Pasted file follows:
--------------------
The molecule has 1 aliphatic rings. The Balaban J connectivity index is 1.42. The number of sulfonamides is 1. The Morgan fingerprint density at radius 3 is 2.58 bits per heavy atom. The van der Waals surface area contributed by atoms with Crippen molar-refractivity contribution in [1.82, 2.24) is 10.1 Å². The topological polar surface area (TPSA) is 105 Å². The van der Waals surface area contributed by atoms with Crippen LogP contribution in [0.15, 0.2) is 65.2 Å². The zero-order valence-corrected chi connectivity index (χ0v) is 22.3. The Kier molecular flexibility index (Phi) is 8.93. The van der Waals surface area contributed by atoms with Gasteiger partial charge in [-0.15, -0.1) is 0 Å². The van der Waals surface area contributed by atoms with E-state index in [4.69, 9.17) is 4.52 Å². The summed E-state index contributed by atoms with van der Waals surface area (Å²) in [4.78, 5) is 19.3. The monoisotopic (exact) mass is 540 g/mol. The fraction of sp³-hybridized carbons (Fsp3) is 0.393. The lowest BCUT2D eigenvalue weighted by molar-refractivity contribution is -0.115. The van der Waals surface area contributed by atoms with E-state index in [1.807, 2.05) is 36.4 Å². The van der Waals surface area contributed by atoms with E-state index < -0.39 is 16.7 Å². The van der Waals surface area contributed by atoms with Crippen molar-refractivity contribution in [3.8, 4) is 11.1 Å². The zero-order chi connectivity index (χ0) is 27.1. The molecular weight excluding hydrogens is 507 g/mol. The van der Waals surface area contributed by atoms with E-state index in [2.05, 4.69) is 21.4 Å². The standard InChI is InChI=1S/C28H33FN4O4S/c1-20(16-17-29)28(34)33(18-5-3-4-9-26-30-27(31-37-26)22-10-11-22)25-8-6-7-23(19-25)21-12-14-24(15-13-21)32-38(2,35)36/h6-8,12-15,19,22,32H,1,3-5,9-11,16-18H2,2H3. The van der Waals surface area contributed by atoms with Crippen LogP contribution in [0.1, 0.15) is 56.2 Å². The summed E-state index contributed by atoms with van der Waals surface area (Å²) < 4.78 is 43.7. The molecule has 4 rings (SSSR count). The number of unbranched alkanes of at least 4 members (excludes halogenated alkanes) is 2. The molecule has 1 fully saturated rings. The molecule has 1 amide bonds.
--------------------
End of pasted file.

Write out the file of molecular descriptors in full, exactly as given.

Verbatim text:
The molecule has 1 aliphatic rings. The Balaban J connectivity index is 1.42. The number of sulfonamides is 1. The Morgan fingerprint density at radius 3 is 2.58 bits per heavy atom. The van der Waals surface area contributed by atoms with Crippen molar-refractivity contribution in [1.82, 2.24) is 10.1 Å². The topological polar surface area (TPSA) is 105 Å². The van der Waals surface area contributed by atoms with Crippen LogP contribution in [0.15, 0.2) is 65.2 Å². The zero-order valence-corrected chi connectivity index (χ0v) is 22.3. The Kier molecular flexibility index (Phi) is 8.93. The van der Waals surface area contributed by atoms with Gasteiger partial charge in [-0.15, -0.1) is 0 Å². The van der Waals surface area contributed by atoms with E-state index in [4.69, 9.17) is 4.52 Å². The summed E-state index contributed by atoms with van der Waals surface area (Å²) in [4.78, 5) is 19.3. The monoisotopic (exact) mass is 540 g/mol. The fraction of sp³-hybridized carbons (Fsp3) is 0.393. The lowest BCUT2D eigenvalue weighted by molar-refractivity contribution is -0.115. The van der Waals surface area contributed by atoms with E-state index in [1.807, 2.05) is 36.4 Å². The van der Waals surface area contributed by atoms with E-state index < -0.39 is 16.7 Å². The van der Waals surface area contributed by atoms with Crippen molar-refractivity contribution in [3.8, 4) is 11.1 Å². The zero-order chi connectivity index (χ0) is 27.1. The molecular weight excluding hydrogens is 507 g/mol. The van der Waals surface area contributed by atoms with E-state index in [2.05, 4.69) is 21.4 Å². The standard InChI is InChI=1S/C28H33FN4O4S/c1-20(16-17-29)28(34)33(18-5-3-4-9-26-30-27(31-37-26)22-10-11-22)25-8-6-7-23(19-25)21-12-14-24(15-13-21)32-38(2,35)36/h6-8,12-15,19,22,32H,1,3-5,9-11,16-18H2,2H3. The van der Waals surface area contributed by atoms with Crippen LogP contribution in [0.1, 0.15) is 56.2 Å². The summed E-state index contributed by atoms with van der Waals surface area (Å²) < 4.78 is 43.7. The molecule has 4 rings (SSSR count). The number of unbranched alkanes of at least 4 members (excludes halogenated alkanes) is 2. The molecule has 1 fully saturated rings. The molecule has 1 amide bonds.